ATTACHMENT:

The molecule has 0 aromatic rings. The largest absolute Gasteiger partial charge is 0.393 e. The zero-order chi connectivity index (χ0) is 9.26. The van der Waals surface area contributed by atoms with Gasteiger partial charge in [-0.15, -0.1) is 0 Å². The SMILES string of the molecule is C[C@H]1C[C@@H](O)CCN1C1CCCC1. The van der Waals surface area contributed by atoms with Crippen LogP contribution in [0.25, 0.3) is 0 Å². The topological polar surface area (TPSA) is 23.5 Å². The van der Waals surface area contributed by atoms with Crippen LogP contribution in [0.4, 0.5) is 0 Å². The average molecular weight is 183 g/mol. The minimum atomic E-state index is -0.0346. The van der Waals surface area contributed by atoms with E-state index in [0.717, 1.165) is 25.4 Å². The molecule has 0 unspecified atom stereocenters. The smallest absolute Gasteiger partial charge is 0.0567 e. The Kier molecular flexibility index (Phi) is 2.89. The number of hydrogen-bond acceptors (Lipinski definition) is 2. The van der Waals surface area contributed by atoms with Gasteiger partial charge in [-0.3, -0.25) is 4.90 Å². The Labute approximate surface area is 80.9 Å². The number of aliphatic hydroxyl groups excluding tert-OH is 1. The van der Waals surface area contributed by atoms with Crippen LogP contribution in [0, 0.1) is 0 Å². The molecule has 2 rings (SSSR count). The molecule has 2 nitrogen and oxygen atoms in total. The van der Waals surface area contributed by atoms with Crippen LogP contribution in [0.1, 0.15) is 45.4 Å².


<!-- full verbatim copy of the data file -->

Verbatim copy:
The molecule has 0 aromatic rings. The largest absolute Gasteiger partial charge is 0.393 e. The zero-order chi connectivity index (χ0) is 9.26. The van der Waals surface area contributed by atoms with Gasteiger partial charge in [-0.15, -0.1) is 0 Å². The SMILES string of the molecule is C[C@H]1C[C@@H](O)CCN1C1CCCC1. The van der Waals surface area contributed by atoms with Crippen LogP contribution in [0.25, 0.3) is 0 Å². The topological polar surface area (TPSA) is 23.5 Å². The van der Waals surface area contributed by atoms with Crippen LogP contribution in [0.4, 0.5) is 0 Å². The average molecular weight is 183 g/mol. The minimum atomic E-state index is -0.0346. The van der Waals surface area contributed by atoms with E-state index in [0.717, 1.165) is 25.4 Å². The molecule has 0 unspecified atom stereocenters. The smallest absolute Gasteiger partial charge is 0.0567 e. The Kier molecular flexibility index (Phi) is 2.89. The number of hydrogen-bond acceptors (Lipinski definition) is 2. The van der Waals surface area contributed by atoms with Gasteiger partial charge in [-0.3, -0.25) is 4.90 Å². The Labute approximate surface area is 80.9 Å². The number of aliphatic hydroxyl groups excluding tert-OH is 1. The van der Waals surface area contributed by atoms with Crippen LogP contribution in [0, 0.1) is 0 Å². The molecule has 2 rings (SSSR count). The molecule has 2 nitrogen and oxygen atoms in total. The van der Waals surface area contributed by atoms with Crippen LogP contribution in [0.1, 0.15) is 45.4 Å².